9. "And when I talk about the things that people have asked for, they fall on deaf ears. Few people care. Few people read."

    I always thought it was funny when a post that offends is responded with comments like, "we're still talking about this? This is so shallow! Be more insightful!" And then when an intellectually more insightful post is written, there's like 20 comments, with the person who was so critical before being conspicuously silent.

    1. I am not on the back end of this blog, so I have really nothing concrete, I just find on some intellectual thought pieces, or personal stories, that I enjoy the lesson but feel there may be nothing left to add, as they have basically put my thoughts into words. So it may be the same with others; they read it, but don't comment. I don't think the non-relationship posts get noi love at all (except for perhaps maybe the sports posts, as those particular ones I do not follow)
      But I don't believe this sentence rings true for this year, as especially with the addition of new blogger/viewpoints, that there have been exponentially more comments on non-relationship topics, like the post on "A Dream deferred", etc.

      1. This isn't so much just not commenting on different subjects that don't interest you. This is about the people who gets their panties in a bunch by seeing a post entitled "Do Men Prefer Long Hair?" or "Are Light-Skinned Women Winning?". They may or may not actually read the post, then turn around and say the writer is shallow for writing about this, and how there's 100 articles about this. Next, they give "constructive criticism", basically telling the writer to write something different or step their game up. Then when the writer does just that, crickets.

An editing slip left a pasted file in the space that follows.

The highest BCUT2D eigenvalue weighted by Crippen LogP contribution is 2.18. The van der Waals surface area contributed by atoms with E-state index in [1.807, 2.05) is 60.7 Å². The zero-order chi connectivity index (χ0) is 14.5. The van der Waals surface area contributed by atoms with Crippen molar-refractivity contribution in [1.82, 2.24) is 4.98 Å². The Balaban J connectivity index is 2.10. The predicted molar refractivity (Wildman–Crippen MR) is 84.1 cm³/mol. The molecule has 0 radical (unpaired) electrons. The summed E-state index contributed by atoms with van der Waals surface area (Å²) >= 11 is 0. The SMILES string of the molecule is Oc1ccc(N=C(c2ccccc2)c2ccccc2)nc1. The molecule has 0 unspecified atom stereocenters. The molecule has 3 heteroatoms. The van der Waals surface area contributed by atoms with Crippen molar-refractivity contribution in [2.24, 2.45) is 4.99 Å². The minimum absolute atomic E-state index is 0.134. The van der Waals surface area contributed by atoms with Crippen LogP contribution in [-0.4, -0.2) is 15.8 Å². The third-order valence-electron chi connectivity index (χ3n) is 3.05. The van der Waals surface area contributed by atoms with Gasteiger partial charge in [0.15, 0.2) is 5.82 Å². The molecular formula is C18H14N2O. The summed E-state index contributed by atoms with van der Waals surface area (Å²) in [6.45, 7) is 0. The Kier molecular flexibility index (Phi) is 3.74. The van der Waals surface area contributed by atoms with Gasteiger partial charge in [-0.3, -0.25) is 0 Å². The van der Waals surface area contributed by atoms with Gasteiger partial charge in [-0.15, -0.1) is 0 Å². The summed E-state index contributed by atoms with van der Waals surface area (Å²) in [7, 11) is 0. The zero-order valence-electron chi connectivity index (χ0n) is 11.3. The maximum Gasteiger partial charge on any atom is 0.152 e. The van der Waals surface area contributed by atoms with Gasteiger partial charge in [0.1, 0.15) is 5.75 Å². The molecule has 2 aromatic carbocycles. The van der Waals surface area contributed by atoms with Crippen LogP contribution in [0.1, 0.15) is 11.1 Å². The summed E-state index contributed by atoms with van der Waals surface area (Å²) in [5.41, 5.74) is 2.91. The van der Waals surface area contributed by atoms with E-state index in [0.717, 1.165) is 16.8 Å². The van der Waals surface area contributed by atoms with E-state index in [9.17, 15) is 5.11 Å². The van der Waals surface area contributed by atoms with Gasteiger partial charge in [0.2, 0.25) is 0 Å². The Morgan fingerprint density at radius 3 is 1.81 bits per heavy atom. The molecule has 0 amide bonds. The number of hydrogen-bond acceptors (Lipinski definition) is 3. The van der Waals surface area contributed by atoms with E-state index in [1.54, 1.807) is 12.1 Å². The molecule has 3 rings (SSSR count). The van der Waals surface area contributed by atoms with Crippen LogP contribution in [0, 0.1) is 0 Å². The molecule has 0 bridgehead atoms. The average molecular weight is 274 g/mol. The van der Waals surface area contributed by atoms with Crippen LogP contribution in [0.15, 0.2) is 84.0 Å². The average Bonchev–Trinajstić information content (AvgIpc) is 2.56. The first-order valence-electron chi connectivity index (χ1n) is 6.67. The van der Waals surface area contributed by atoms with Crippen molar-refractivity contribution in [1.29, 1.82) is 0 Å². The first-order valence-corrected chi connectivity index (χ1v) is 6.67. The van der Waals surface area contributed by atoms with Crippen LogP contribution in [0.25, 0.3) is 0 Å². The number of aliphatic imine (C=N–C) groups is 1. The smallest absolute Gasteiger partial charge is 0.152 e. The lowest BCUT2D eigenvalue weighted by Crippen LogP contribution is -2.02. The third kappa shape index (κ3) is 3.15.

In fact, when someone makes a complaint like that, it is usually the first and last time you see that screen name. Just comes out the woodwork to say something negative and then disappear.

  10. I really feel this post. Having just started blogging in March, after being encouraged to do so by several of my peers, I have found myself in the company of other Mom Bloggers & relationship bloggers & everything else bloggers who have given me advice as if its a business. My design doesn't draw in advertising, my name is too racy to get enough views to be sponsored by a major female blogging network, we'll adswap with you, but make the ad very soft, because your content is so hard. It doesn't help that I have good traffic, out the gate. I am fielding offers from advertisement I don't want. Having to deal with things I didn't think would be an issue until much later in my blogging adventures…

    That's all great advice, don't get me wrong, but I just write to get readers. I just want someone to read what I say and listen to me. Even if you don't agree, I want you to read it, internalize and feel like you got a perspective that was refreshing, honest and enjoyable. I am not concerned with shock titles, or arguing about the "IT" topics as much as I am concerned with putting out an honest interpretation of my life as a stay at home mother, who isn't exactly June Cleaver. Or even Claire Huxtable.